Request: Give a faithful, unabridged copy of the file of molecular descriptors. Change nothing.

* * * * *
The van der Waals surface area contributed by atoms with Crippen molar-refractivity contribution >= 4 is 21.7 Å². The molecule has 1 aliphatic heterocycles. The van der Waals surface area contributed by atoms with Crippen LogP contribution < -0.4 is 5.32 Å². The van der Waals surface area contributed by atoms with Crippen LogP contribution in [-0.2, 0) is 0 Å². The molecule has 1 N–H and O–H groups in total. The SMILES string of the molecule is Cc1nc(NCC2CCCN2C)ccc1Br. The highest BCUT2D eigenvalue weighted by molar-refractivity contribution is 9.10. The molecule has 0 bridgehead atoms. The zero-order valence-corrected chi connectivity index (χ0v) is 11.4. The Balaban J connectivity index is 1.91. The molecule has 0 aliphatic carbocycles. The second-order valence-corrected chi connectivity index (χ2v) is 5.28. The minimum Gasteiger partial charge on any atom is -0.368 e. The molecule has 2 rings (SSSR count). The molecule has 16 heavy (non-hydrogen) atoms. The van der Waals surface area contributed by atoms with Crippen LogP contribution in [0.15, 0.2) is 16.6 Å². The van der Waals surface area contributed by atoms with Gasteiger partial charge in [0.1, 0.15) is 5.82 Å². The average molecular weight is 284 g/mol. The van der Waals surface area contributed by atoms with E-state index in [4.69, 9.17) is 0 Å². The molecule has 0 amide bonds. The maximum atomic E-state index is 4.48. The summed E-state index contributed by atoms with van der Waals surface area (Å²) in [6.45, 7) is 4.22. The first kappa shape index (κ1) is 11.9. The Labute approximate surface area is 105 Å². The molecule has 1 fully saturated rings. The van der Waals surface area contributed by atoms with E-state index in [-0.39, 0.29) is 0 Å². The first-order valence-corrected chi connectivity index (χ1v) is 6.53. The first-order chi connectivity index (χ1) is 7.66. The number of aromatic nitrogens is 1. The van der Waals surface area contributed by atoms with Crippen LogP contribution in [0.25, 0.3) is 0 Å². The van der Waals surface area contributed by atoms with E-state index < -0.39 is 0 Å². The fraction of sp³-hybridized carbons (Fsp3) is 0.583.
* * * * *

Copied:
The van der Waals surface area contributed by atoms with Crippen molar-refractivity contribution >= 4 is 21.7 Å². The molecule has 1 aliphatic heterocycles. The van der Waals surface area contributed by atoms with Crippen LogP contribution < -0.4 is 5.32 Å². The van der Waals surface area contributed by atoms with Crippen LogP contribution in [-0.2, 0) is 0 Å². The molecule has 1 N–H and O–H groups in total. The SMILES string of the molecule is Cc1nc(NCC2CCCN2C)ccc1Br. The highest BCUT2D eigenvalue weighted by molar-refractivity contribution is 9.10. The molecule has 0 bridgehead atoms. The zero-order valence-corrected chi connectivity index (χ0v) is 11.4. The Balaban J connectivity index is 1.91. The molecule has 0 aliphatic carbocycles. The second-order valence-corrected chi connectivity index (χ2v) is 5.28. The minimum Gasteiger partial charge on any atom is -0.368 e. The molecule has 2 rings (SSSR count). The molecule has 16 heavy (non-hydrogen) atoms. The van der Waals surface area contributed by atoms with Crippen LogP contribution in [0.15, 0.2) is 16.6 Å². The van der Waals surface area contributed by atoms with Gasteiger partial charge in [0.1, 0.15) is 5.82 Å². The average molecular weight is 284 g/mol. The van der Waals surface area contributed by atoms with E-state index in [4.69, 9.17) is 0 Å². The molecule has 0 amide bonds. The maximum atomic E-state index is 4.48. The summed E-state index contributed by atoms with van der Waals surface area (Å²) in [6.45, 7) is 4.22. The first kappa shape index (κ1) is 11.9. The Labute approximate surface area is 105 Å². The molecule has 1 fully saturated rings. The van der Waals surface area contributed by atoms with E-state index in [-0.39, 0.29) is 0 Å². The first-order valence-corrected chi connectivity index (χ1v) is 6.53. The first-order chi connectivity index (χ1) is 7.66. The number of aromatic nitrogens is 1. The van der Waals surface area contributed by atoms with Crippen LogP contribution in [0.25, 0.3) is 0 Å². The van der Waals surface area contributed by atoms with E-state index < -0.39 is 0 Å². The fraction of sp³-hybridized carbons (Fsp3) is 0.583.